Novel community-produced biological network models hold potential in drug discovery and toxicology

A new set of community-produced biological network models has been shown to allow a deeper understanding of the mechanisms underlying a range of diseases. The models, of which earlier versions have been described in detail in the past, have been shown to have importantapplications in toxicology and drug discoveryin a new paper in Gene Regulation and Systems Biology. The models arethe latest output of the Network Verification Challenge (NVC), a global crowdsourcing initiative designed to draw on expertise from many scientific areas in order to verify and enhance understanding of biological networks.

“The Network Verification Challenge represents a powerful new approach in the identification and validation of new drug targets,” said Borislav Simovic, Quality Control at FM Pharma and one of the challenge best-performers. “Due to the volume of data involved, only through structured, collaborative working are we able to achieve the best understanding of biological pathways. In bringing together leading experts in toxicology and systems biology, the Network Verification Challenge gives us valuable new insights into the complex relationships involved in these pathways.”

The NVC, which is led and funded by Philip Morris International, has involved online and in-person collaborations between a global network of scientists (173 individuals from 26 countries in the latest iteration of the challenge). Networks were built using the Biological Expression Language (BEL), which captures relationships between biological entities and provides information on activation or inhibition. Applications for toxicology and drug discovery come through the overlay of data onto pathways of interest and / or the use of computational inference techniques.

The networks produced in the NVCoffer a detailed and comprehensive representation of selected biological processeswhich is not seen in other available network resources (eg, KEGG and Reactome). NVC networks are open to the crowd for editing, which facilitates a peer-review process which helps to ensure that networks are both comprehensive and current. They also contain many layers of information with direct causal, indirect causal, correlative and other non-causal relationships being captured. The networks explored in the NVC relate to lung biology and respiratory disease, but many also apply to other tissues and disease contexts and can be built on according to scientists’ specific needs.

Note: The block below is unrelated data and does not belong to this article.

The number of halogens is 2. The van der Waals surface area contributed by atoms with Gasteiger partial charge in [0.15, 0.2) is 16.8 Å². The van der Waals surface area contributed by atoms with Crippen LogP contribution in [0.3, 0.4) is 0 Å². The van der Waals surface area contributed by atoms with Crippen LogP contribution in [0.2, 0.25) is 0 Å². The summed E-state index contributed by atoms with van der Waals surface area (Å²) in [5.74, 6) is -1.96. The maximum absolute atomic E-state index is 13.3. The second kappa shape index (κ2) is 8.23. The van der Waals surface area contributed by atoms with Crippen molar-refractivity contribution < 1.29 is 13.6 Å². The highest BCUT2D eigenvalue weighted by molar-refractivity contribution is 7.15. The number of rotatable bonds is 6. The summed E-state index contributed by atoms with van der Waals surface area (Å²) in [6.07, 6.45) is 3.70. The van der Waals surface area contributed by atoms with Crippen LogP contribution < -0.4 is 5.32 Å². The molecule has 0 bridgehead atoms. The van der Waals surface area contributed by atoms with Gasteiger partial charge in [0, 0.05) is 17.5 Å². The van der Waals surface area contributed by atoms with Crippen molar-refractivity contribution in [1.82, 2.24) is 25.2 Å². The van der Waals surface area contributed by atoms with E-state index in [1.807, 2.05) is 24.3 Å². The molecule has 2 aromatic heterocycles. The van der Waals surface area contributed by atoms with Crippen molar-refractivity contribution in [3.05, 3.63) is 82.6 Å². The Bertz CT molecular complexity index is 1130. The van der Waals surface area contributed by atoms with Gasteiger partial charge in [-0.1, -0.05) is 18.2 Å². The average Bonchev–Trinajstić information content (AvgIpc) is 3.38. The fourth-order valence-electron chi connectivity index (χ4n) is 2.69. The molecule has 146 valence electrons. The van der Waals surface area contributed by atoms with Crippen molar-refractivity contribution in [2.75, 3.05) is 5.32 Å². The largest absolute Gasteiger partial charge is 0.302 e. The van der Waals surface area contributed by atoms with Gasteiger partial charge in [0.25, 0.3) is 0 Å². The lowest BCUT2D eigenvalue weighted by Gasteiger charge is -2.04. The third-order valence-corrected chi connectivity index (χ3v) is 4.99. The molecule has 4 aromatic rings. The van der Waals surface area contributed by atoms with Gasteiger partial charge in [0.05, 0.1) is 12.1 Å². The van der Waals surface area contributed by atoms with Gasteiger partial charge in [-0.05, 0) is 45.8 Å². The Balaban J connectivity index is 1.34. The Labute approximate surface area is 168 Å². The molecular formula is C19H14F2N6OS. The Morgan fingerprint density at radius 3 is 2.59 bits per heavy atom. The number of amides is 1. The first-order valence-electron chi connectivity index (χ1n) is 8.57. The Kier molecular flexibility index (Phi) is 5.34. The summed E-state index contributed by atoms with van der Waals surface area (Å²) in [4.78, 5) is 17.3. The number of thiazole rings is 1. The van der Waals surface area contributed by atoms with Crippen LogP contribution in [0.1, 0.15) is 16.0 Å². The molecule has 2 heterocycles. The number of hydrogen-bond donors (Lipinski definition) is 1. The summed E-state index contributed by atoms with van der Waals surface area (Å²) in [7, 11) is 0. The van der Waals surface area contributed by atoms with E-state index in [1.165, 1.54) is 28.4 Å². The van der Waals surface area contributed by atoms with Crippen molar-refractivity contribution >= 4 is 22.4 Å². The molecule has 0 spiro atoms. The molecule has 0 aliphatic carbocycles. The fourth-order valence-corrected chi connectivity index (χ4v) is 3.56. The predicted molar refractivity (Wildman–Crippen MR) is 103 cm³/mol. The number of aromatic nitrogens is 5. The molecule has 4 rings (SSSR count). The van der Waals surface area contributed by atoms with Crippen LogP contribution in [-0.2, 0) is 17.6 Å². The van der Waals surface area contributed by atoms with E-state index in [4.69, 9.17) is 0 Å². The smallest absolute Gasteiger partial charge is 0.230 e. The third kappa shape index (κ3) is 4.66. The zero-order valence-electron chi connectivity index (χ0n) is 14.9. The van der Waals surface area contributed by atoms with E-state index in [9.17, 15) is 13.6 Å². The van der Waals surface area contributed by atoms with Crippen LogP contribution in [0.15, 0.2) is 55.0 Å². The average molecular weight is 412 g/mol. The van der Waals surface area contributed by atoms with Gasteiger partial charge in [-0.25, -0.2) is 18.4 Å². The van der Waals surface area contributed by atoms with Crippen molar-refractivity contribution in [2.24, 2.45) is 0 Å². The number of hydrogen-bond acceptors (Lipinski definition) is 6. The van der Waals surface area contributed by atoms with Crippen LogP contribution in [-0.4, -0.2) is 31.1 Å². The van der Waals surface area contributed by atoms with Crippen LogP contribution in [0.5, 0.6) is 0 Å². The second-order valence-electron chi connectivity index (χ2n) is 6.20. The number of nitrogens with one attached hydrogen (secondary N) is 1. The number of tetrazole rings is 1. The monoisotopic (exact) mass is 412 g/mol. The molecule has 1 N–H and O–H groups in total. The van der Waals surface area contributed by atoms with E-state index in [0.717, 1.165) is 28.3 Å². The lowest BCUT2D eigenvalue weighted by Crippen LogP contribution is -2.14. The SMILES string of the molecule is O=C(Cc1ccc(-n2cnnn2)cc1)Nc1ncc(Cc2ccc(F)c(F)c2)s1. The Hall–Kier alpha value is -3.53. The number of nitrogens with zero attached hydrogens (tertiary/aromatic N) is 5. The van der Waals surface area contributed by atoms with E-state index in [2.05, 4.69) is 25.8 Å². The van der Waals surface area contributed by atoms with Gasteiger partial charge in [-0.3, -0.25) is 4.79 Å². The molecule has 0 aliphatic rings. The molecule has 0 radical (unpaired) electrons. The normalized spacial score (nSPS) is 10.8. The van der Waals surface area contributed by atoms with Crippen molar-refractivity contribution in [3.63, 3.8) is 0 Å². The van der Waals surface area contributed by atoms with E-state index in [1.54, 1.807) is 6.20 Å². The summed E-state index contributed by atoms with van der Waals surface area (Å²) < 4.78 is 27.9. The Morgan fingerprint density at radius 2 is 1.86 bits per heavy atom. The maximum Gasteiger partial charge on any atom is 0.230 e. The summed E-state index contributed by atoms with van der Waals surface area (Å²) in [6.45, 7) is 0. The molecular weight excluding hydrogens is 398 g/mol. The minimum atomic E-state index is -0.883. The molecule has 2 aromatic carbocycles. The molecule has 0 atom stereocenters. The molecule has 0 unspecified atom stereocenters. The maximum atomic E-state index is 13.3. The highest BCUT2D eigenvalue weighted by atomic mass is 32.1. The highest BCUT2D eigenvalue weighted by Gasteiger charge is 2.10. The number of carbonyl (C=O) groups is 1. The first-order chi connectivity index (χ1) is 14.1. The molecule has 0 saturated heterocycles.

Participants were motivated to take part in the NVC due to the opportunity to further their understanding of the biology involved in the networks, to share their knowledge, to learn and use BELand to collaborate with leading experts in the fields of toxicology and systems biology. Gamification principles were employed to incentivize activity on the networks, with participants able to move up a leader board based on their contributions. Best-performers had further opportunities for collaboration, including contributing to peer-reviewed papers.

“As part of the Network Verification Challenge community I have been able to contribute to state-of-the-art research in network biology,” said Aravind Tallam, Postdoctoral Fellow at TWINCORE Centre for Experimental and Clinical Infection Research. “As well as improving my own understanding of disease mechanisms and underlying biology, on a personal level the challenge has also allowed me to meet and collaborate with a diverse group of scientists who are working at the cutting edge of research.”

The NVC is the third challenge under the sbv IMPROVER umbrella. The two previous challenges were the Diagnostic Signature Challenge, which asked participants to identify robust diagnostic signatures across four disease areas, and the Species Translation Challenge, which sought to refine understanding of the limits of rodent models as predictors of human biology. The outcomes of a fourth challenge – the Systems Toxicology Computational Challenge – were recently presented at the Intelligent Systems for Molecular Biology conference in Orlando, FL, USA.


The opinions expressed here are the views of the writer and do not necessarily reflect the views and opinions of News Medical.
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